The Strategy of Conflict (häftad)
Häftad (Paperback)
Antal sidor
New e.
Harvard University Press
36 line illustrations
36 line illustrations
220 x 140 x 18 mm
378 g
Antal komponenter
The Strategy of Conflict (häftad)

The Strategy of Conflict

(2 röster)
Häftad, Engelska, 1981-05-01
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Analyzes the nature of international disagreements and conflict resolution in terms of game theory and non-zero-sum games.
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Against the backdrop of the nuclear arms race in the late 1950s, Thomas Schelling's book "The Strategy of Conflict" set forth his vision of game theory as a unifying framework for the social sciences. Schelling showed that a party can strengthen its position by overtly worsening its own options, that the capability to retaliate can be more useful than the ability to resist an attack, and that uncertain retaliation is more credible and more efficient than certain retaliation. These insights have proven to be of great relevance for conflict resolution and efforts to avoid war. Schelling's work prompted new developments in game theory and accelerated its use and application throughout the social sciences. Notably, his analysis of strategic commitments has explained a wide range of phenomena, from the competitive strategies of firms to the delegation of political decision power.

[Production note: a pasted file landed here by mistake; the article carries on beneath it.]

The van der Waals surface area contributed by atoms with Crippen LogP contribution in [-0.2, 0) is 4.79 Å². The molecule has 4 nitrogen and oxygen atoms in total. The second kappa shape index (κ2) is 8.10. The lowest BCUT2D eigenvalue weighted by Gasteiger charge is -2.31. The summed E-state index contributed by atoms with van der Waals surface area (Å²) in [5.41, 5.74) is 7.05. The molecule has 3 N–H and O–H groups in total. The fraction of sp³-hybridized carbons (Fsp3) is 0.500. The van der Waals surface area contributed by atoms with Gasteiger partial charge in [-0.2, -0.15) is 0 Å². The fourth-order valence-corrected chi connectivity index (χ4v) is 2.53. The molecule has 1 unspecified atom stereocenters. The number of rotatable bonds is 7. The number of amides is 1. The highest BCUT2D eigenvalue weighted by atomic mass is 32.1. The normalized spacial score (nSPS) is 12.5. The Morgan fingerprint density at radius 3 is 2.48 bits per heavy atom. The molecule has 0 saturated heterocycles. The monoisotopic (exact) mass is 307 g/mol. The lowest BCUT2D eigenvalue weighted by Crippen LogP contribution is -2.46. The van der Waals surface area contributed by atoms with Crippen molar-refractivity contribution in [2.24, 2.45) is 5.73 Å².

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Thomas C. Schelling is Distinguished University Professor, Department of Economics and School of Public Affairs, University of Maryland and Lucius N. Littauer Professor of Political Economy, Emeritus, Harvard University. He is co-recipient of the 2005 Nobel Prize in Economics.


I. Elements of a Theory of Strategy 1. The Retarded Science of International Strategy 2. An Essay on Bargaining 3. Bargaining, Communication, and Limited War II. A Reorientation of Game Theory 4. Toward a Theory of Interdependent Decision 5. Enforcement, Communication, and Strategic Moves 6. Game Theory and Experimental Research III. Strategy with a Random Ingredient 7. Randomization of Promises and Threats 8. The Threat That Leaves Something to Chance IV. Surprise Attack: A Study in Mutual Distrust 9. The Reciprocal Fear of Surprise Attack 10. Surprise Attack and Disarmament Appendices A. Nuclear Weapons and Limited War B. For the Abandonment of Symmetry in Game Theory C. Re-interpretation of a Solution Concept for "Noncooperative" Games Index